If enacted, the Patent Reform Act of 2007, potentially the first major reform of the patent laws in more than 50 years, will have major effects on patent law. In an exhaustive analysis of the Act, Eric E. Bensen, co-author of Milgrim on Licensing and Milgrim on Trade Secrets, writes:
In April of 2007, members from both houses of Congress and both major political parties together announced that the Patent Reform Act of 2007 (“PRA”) would be introduced in both the Senate (S. 1145) and the House of Representatives (H.R. 1908) after six years of effort. The joint measure addresses most of the major issues in patent law today. The principal issues are enumerated here.
• “First-to-File”. Converting the
system from “first-to-invent” to “first-to-file.”
• Publication. Requiring the publication of all patent applications 18 months after filing.
• “Post-Grant” Review. Providing for a post-grant review opportunity under which third parties could challenge the validity of a patent in a proceeding before the Patent and Trademark Office (“PTO”).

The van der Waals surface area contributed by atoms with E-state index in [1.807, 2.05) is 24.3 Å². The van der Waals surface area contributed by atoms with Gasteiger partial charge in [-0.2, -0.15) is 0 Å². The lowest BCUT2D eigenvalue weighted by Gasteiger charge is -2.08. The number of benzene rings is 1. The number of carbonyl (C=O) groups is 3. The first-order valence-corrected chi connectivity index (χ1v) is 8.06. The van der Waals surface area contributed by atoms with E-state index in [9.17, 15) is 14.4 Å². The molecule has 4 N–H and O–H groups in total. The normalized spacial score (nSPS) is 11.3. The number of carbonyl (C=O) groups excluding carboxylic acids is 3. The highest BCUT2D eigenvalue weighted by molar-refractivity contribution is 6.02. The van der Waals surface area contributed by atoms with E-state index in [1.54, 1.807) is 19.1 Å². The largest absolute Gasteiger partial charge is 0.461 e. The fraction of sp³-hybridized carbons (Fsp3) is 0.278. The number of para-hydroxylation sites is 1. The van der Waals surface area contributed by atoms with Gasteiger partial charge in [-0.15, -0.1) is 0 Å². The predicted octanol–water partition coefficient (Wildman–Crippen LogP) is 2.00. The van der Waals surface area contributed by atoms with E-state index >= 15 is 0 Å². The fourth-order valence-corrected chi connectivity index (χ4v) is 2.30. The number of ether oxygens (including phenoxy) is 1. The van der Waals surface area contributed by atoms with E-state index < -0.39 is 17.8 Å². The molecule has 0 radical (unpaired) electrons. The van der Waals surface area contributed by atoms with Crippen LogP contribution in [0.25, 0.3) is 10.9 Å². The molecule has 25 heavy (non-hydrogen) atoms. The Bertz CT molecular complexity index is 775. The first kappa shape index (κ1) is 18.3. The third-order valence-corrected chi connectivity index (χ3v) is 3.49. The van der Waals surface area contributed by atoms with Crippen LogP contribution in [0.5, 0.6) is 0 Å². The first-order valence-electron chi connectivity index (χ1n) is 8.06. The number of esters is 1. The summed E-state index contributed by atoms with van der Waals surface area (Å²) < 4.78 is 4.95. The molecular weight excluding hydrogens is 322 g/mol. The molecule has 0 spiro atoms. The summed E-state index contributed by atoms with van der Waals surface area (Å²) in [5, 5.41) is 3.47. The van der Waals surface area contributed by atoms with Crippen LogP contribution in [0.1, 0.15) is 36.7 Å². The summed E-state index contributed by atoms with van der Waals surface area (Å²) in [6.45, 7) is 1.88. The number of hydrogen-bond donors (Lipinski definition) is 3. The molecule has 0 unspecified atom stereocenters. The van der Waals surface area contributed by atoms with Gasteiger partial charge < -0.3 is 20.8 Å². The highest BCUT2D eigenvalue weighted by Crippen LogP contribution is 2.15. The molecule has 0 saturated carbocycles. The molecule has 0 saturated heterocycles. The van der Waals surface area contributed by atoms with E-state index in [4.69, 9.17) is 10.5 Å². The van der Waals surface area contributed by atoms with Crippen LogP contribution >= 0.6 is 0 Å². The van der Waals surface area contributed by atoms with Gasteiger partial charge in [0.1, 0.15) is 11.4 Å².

• Venue. Limiting the venues in which a patentee could bring suit.
• “Prior Use” Defense. Expanding the availability of the “prior use” defense currently available when business method patents are asserted.
• Interlocutory Appeals. Giving the Federal Circuit jurisdiction over interlocutory appeals from district court claim construction rulings.
• Apportionment. Providing by statute for apportionment of patent damages in the reasonable royalty context.
• Willfulness. Limiting the circumstances under which an infringer could be held liable for willful infringement.
The introduction of identical bills in both houses after so many years of work suggested to many that patent reform would finally become a reality.
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